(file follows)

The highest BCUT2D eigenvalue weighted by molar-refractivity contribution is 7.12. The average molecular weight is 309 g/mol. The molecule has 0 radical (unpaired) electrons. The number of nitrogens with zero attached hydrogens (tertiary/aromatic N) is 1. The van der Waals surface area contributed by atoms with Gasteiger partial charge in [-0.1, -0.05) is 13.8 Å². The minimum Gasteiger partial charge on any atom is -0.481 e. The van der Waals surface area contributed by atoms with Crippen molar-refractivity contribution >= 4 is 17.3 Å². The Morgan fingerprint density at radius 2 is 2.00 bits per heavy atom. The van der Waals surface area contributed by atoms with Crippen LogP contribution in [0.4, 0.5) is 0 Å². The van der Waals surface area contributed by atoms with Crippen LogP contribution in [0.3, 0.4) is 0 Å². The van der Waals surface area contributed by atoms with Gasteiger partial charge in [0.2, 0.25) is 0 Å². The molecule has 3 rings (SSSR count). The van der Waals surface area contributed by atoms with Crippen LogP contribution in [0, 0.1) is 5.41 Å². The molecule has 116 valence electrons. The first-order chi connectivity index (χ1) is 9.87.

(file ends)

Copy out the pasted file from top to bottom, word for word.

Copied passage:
The highest BCUT2D eigenvalue weighted by molar-refractivity contribution is 7.12. The average molecular weight is 309 g/mol. The molecule has 0 radical (unpaired) electrons. The number of nitrogens with zero attached hydrogens (tertiary/aromatic N) is 1. The van der Waals surface area contributed by atoms with Gasteiger partial charge in [-0.1, -0.05) is 13.8 Å². The minimum Gasteiger partial charge on any atom is -0.481 e. The van der Waals surface area contributed by atoms with Crippen molar-refractivity contribution >= 4 is 17.3 Å². The Morgan fingerprint density at radius 2 is 2.00 bits per heavy atom. The van der Waals surface area contributed by atoms with Crippen LogP contribution in [0.4, 0.5) is 0 Å². The van der Waals surface area contributed by atoms with Crippen LogP contribution in [0.3, 0.4) is 0 Å². The van der Waals surface area contributed by atoms with Gasteiger partial charge in [0.2, 0.25) is 0 Å². The molecule has 3 rings (SSSR count). The van der Waals surface area contributed by atoms with Crippen LogP contribution in [0, 0.1) is 5.41 Å². The molecule has 116 valence electrons. The first-order chi connectivity index (χ1) is 9.87.